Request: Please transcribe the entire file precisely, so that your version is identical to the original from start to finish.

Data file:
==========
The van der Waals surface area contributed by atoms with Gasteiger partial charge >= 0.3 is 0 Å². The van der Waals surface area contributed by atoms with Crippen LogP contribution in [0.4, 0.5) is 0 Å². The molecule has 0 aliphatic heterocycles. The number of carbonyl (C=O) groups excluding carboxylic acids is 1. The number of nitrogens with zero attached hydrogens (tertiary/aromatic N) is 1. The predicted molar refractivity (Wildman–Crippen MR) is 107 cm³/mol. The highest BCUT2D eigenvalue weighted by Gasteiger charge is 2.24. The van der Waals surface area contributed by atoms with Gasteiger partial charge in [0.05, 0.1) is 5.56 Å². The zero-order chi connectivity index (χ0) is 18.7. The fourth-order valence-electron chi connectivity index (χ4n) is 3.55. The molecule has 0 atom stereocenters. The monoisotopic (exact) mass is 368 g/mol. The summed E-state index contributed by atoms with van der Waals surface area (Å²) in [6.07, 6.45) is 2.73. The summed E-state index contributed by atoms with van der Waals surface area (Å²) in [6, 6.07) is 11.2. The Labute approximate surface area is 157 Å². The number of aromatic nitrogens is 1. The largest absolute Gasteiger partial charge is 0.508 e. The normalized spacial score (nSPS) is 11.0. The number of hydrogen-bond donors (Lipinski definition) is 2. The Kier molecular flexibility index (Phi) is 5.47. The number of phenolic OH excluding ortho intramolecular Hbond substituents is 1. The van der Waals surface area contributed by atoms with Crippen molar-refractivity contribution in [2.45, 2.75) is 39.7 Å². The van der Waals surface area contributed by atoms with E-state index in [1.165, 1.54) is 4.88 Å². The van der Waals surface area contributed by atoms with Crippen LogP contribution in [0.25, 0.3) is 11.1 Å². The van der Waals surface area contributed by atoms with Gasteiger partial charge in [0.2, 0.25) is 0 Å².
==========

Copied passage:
The van der Waals surface area contributed by atoms with Gasteiger partial charge >= 0.3 is 0 Å². The van der Waals surface area contributed by atoms with Crippen LogP contribution in [0.4, 0.5) is 0 Å². The molecule has 0 aliphatic heterocycles. The number of carbonyl (C=O) groups excluding carboxylic acids is 1. The number of nitrogens with zero attached hydrogens (tertiary/aromatic N) is 1. The predicted molar refractivity (Wildman–Crippen MR) is 107 cm³/mol. The highest BCUT2D eigenvalue weighted by Gasteiger charge is 2.24. The van der Waals surface area contributed by atoms with Gasteiger partial charge in [0.05, 0.1) is 5.56 Å². The zero-order chi connectivity index (χ0) is 18.7. The fourth-order valence-electron chi connectivity index (χ4n) is 3.55. The molecule has 0 atom stereocenters. The monoisotopic (exact) mass is 368 g/mol. The summed E-state index contributed by atoms with van der Waals surface area (Å²) in [6.07, 6.45) is 2.73. The summed E-state index contributed by atoms with van der Waals surface area (Å²) in [6, 6.07) is 11.2. The Labute approximate surface area is 157 Å². The number of aromatic nitrogens is 1. The largest absolute Gasteiger partial charge is 0.508 e. The normalized spacial score (nSPS) is 11.0. The number of hydrogen-bond donors (Lipinski definition) is 2. The Kier molecular flexibility index (Phi) is 5.47. The number of phenolic OH excluding ortho intramolecular Hbond substituents is 1. The van der Waals surface area contributed by atoms with Crippen molar-refractivity contribution in [2.45, 2.75) is 39.7 Å². The van der Waals surface area contributed by atoms with E-state index in [1.165, 1.54) is 4.88 Å². The van der Waals surface area contributed by atoms with Crippen LogP contribution in [0.25, 0.3) is 11.1 Å². The van der Waals surface area contributed by atoms with Gasteiger partial charge in [0.2, 0.25) is 0 Å².